teacher_and_students_picturesAs a parent of a 21-year-old and a 16-year-old, I have heard the phrase, “Stop treating me like I’m a little kid” more times than I would like to admit. Changing my communication approach, as my children grew older was a tough thing for me to learn. Similarly, as a trainer of adults, one of the most important things I had to recognize is the fact that children and adults learn differently. This becomes an important distinction because many trainers fail to adopt adult learning practices (andragogy) when they design training for adults. Many trainers continue to use training methods built on pedagogical principles—principles used to train children.

This is pretty heady stuff, so let's start with a definition. By definition, Pedagogy is the study of being a teacher or the process of teaching. The word comes from the Greek paidos meaning "child" and ágō meaning "lead." So, it literally means "child leading.” The term pedagogy is used to refer to instructive theory; teachers learn their subject and also how to teach that subject. The whole practice is teacher focused. Andragogy, on the other hand, consists of learning strategies focused on the learner—adults. It is the process of engaging adult learners with the structure of learning experience—it is learner focused.

American educator Malcolm Knowles1 asserted that andragogy (Greek: "man-leading") should be distinguished from pedagogy (Greek: "child-leading"). Knowles' theory of six assumptions, or principles, related to the motivation of adult learning are:

1.  Need to Know – Adults need to know the reason for learning something.

2.  Foundation – Adults bring a volume of experience (including past mistakes) to the learning experience, which impacts their role in the learning.

3.  Self-concept – Adults have become responsible for their decisions in life, and that includes continued learning. While teachers evaluate the learning of children, adults typically self-evaluate their success.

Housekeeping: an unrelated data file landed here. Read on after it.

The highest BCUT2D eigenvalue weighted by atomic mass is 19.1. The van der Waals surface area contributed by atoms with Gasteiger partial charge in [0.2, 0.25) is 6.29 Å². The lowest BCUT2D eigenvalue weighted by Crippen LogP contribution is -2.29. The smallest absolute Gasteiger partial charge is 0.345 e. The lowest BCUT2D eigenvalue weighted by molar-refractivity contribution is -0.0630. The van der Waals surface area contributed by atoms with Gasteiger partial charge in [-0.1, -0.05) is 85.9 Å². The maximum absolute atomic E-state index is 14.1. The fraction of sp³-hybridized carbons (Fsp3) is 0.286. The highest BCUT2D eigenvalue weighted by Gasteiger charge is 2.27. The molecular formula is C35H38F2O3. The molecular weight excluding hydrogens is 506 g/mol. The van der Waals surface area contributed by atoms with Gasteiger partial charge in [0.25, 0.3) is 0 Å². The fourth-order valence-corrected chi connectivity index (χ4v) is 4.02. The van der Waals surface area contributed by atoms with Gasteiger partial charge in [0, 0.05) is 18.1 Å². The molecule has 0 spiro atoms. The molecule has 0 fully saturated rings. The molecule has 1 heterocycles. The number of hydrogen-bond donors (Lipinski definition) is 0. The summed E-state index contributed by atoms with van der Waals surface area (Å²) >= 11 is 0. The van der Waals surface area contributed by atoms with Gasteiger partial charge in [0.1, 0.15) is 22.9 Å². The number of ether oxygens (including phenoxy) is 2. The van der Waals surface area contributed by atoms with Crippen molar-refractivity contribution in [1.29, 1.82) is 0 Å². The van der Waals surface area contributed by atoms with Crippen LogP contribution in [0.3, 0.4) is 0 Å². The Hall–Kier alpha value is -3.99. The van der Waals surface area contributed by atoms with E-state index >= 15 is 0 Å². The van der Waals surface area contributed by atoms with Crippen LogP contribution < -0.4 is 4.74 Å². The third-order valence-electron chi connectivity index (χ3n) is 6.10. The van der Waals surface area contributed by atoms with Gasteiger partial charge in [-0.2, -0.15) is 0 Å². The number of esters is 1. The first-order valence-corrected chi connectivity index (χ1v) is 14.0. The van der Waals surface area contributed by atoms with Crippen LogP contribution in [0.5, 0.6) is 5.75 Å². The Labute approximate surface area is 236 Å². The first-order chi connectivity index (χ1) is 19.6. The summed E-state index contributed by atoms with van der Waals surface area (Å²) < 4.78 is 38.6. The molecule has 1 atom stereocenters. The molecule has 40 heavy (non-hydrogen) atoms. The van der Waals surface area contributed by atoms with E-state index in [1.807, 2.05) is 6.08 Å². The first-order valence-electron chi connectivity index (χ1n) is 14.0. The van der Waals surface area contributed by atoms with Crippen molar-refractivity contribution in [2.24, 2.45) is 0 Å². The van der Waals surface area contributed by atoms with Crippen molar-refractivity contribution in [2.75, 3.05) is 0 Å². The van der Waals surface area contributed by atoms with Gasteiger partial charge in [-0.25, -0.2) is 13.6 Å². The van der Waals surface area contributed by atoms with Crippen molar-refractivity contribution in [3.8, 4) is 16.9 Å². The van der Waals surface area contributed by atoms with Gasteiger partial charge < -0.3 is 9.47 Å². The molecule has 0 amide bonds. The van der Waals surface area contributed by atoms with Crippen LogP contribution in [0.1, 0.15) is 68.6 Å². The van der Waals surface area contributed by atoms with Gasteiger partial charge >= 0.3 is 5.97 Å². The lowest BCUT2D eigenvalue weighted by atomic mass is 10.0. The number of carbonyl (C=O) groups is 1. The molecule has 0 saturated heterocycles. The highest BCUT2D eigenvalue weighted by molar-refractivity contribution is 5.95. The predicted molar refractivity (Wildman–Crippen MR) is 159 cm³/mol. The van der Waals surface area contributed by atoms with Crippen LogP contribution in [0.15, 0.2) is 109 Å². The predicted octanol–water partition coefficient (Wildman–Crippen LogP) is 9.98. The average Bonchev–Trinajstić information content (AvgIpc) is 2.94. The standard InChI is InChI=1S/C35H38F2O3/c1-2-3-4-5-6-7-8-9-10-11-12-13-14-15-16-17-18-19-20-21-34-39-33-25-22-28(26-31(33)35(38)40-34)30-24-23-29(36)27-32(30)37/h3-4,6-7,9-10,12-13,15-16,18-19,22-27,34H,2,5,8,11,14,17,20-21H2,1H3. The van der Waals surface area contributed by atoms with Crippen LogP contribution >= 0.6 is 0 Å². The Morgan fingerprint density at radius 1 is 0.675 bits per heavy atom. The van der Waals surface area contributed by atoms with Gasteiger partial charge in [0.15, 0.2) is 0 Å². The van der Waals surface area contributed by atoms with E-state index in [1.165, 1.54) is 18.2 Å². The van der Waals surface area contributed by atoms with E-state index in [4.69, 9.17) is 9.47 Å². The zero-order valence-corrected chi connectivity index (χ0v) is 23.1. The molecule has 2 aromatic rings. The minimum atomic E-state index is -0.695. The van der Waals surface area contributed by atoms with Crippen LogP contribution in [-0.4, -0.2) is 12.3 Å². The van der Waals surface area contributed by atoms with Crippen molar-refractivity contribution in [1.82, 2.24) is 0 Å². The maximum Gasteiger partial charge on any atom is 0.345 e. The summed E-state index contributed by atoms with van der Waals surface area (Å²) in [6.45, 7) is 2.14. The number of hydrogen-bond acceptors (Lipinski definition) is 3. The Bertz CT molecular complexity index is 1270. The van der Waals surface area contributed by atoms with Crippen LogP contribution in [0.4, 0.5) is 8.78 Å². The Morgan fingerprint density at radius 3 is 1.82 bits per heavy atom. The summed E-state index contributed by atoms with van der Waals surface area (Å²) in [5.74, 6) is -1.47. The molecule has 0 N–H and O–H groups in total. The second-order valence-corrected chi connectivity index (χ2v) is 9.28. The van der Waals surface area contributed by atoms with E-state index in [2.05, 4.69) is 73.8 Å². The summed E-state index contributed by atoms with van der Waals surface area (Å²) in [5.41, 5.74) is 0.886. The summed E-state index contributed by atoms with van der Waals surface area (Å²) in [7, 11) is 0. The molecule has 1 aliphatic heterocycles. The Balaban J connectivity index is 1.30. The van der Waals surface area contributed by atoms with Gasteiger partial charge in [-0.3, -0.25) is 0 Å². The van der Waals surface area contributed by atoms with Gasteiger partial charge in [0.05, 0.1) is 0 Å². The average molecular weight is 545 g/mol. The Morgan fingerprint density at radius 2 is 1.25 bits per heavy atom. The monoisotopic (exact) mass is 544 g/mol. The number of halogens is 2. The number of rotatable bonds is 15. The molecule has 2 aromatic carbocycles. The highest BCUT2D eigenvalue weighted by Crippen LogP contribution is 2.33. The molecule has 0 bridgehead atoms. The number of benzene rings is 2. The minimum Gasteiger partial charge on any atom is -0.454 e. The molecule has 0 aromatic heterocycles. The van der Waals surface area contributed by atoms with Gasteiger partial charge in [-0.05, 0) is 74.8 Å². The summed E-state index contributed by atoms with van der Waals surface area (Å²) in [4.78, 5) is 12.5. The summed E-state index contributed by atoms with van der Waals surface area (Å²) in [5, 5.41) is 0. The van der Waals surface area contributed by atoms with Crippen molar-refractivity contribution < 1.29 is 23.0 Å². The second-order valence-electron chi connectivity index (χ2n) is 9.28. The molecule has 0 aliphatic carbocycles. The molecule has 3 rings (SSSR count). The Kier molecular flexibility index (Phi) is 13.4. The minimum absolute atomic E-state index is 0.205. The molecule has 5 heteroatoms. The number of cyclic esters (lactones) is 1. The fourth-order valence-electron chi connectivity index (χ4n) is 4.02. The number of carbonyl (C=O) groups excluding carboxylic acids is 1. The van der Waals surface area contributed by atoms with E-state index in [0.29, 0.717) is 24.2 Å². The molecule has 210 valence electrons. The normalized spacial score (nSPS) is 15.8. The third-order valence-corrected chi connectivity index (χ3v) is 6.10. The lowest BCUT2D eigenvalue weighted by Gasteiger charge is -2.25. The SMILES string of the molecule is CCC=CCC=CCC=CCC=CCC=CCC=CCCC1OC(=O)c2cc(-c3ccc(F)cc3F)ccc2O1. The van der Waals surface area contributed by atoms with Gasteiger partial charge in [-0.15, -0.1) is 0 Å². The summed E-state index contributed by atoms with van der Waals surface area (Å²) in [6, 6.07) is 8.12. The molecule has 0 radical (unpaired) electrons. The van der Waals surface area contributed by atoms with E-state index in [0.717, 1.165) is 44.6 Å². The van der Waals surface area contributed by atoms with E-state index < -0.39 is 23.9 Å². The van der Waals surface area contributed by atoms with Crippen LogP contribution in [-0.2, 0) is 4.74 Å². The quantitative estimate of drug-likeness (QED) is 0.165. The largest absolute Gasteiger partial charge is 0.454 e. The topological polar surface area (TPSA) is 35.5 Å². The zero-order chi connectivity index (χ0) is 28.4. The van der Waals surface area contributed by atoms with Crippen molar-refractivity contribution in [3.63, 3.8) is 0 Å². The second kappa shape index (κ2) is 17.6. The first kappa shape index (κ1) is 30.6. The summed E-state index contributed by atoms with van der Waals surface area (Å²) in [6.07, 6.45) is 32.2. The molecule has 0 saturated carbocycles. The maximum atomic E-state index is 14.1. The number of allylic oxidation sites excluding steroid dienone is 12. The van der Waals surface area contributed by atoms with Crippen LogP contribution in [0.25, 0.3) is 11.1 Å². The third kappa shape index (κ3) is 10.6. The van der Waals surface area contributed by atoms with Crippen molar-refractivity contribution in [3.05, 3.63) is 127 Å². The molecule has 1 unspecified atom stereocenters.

4.  Readiness – Adults want to perform tasks and solve the problems of life. When they see the connection between the learning and how they will apply it to their work and lives, their readiness to learn is triggered.

5.  Orientation – Adult learning is “life centered” as opposed to “content centered.”

6.  Motivation – Adults respond better to internal motivations such as self-esteem, accomplishment, and satisfaction rather than external motivators like the consequences of failure such as not advancing to the next grade level.

Over the next two weeks, we’ll take a deeper dive into these six principles and SHOW YOU how to apply them when developing training for your staff. Of course, we’re always here to help save you time and money in making your training “best in class.” Simply contact us and we’ll be happy to help you adopt adult learning practices into your organization’s training programs. Until next week, remember to take care of the customer, take care of each other, and take care of yourself!

1 Knowles, Malcolm; Holton, E. F., III; Swanson, R. A. (2005). The adult learner: The definitive classic in adult education and human resource development (6th ed.). Burlington, MA: Elsevier

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